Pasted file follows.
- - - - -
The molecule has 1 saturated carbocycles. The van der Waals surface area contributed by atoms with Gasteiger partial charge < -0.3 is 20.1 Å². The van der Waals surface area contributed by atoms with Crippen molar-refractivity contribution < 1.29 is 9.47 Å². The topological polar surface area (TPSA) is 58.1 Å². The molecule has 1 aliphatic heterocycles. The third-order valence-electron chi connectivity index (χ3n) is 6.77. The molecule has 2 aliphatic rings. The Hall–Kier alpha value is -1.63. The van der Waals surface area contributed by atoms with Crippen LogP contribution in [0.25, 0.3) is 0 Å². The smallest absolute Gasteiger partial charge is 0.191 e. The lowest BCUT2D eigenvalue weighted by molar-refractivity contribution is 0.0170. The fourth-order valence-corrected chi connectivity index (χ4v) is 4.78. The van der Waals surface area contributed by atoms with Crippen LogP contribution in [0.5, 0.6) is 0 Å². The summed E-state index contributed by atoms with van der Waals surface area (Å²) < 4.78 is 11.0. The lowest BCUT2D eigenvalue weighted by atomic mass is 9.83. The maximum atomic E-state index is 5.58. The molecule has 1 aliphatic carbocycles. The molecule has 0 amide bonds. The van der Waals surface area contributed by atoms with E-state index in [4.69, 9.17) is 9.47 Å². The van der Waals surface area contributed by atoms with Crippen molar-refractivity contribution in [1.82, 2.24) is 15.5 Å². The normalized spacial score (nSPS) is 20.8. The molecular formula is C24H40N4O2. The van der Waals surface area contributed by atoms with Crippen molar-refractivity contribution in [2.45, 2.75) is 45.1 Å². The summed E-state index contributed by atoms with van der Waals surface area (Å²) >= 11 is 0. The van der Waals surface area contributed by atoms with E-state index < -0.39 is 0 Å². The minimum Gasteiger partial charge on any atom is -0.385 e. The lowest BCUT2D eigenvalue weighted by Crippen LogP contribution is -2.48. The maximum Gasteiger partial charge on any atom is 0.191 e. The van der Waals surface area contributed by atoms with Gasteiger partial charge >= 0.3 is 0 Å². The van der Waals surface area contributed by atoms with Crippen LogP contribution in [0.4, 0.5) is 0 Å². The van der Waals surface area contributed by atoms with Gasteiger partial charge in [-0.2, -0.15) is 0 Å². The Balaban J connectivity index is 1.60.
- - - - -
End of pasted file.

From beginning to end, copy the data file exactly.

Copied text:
The molecule has 1 saturated carbocycles. The van der Waals surface area contributed by atoms with Gasteiger partial charge < -0.3 is 20.1 Å². The van der Waals surface area contributed by atoms with Crippen molar-refractivity contribution < 1.29 is 9.47 Å². The topological polar surface area (TPSA) is 58.1 Å². The molecule has 1 aliphatic heterocycles. The third-order valence-electron chi connectivity index (χ3n) is 6.77. The molecule has 2 aliphatic rings. The Hall–Kier alpha value is -1.63. The van der Waals surface area contributed by atoms with Crippen LogP contribution in [0.25, 0.3) is 0 Å². The smallest absolute Gasteiger partial charge is 0.191 e. The lowest BCUT2D eigenvalue weighted by molar-refractivity contribution is 0.0170. The fourth-order valence-corrected chi connectivity index (χ4v) is 4.78. The van der Waals surface area contributed by atoms with Crippen LogP contribution in [0.5, 0.6) is 0 Å². The summed E-state index contributed by atoms with van der Waals surface area (Å²) < 4.78 is 11.0. The lowest BCUT2D eigenvalue weighted by atomic mass is 9.83. The maximum atomic E-state index is 5.58. The molecule has 1 aliphatic carbocycles. The molecule has 0 amide bonds. The van der Waals surface area contributed by atoms with E-state index in [4.69, 9.17) is 9.47 Å². The van der Waals surface area contributed by atoms with Crippen molar-refractivity contribution in [1.82, 2.24) is 15.5 Å². The normalized spacial score (nSPS) is 20.8. The molecular formula is C24H40N4O2. The van der Waals surface area contributed by atoms with Crippen molar-refractivity contribution in [2.45, 2.75) is 45.1 Å². The summed E-state index contributed by atoms with van der Waals surface area (Å²) >= 11 is 0. The van der Waals surface area contributed by atoms with E-state index < -0.39 is 0 Å². The minimum Gasteiger partial charge on any atom is -0.385 e. The lowest BCUT2D eigenvalue weighted by Crippen LogP contribution is -2.48. The maximum Gasteiger partial charge on any atom is 0.191 e. The van der Waals surface area contributed by atoms with Gasteiger partial charge >= 0.3 is 0 Å². The van der Waals surface area contributed by atoms with Crippen LogP contribution in [0.4, 0.5) is 0 Å². The van der Waals surface area contributed by atoms with Gasteiger partial charge in [-0.2, -0.15) is 0 Å². The Balaban J connectivity index is 1.60.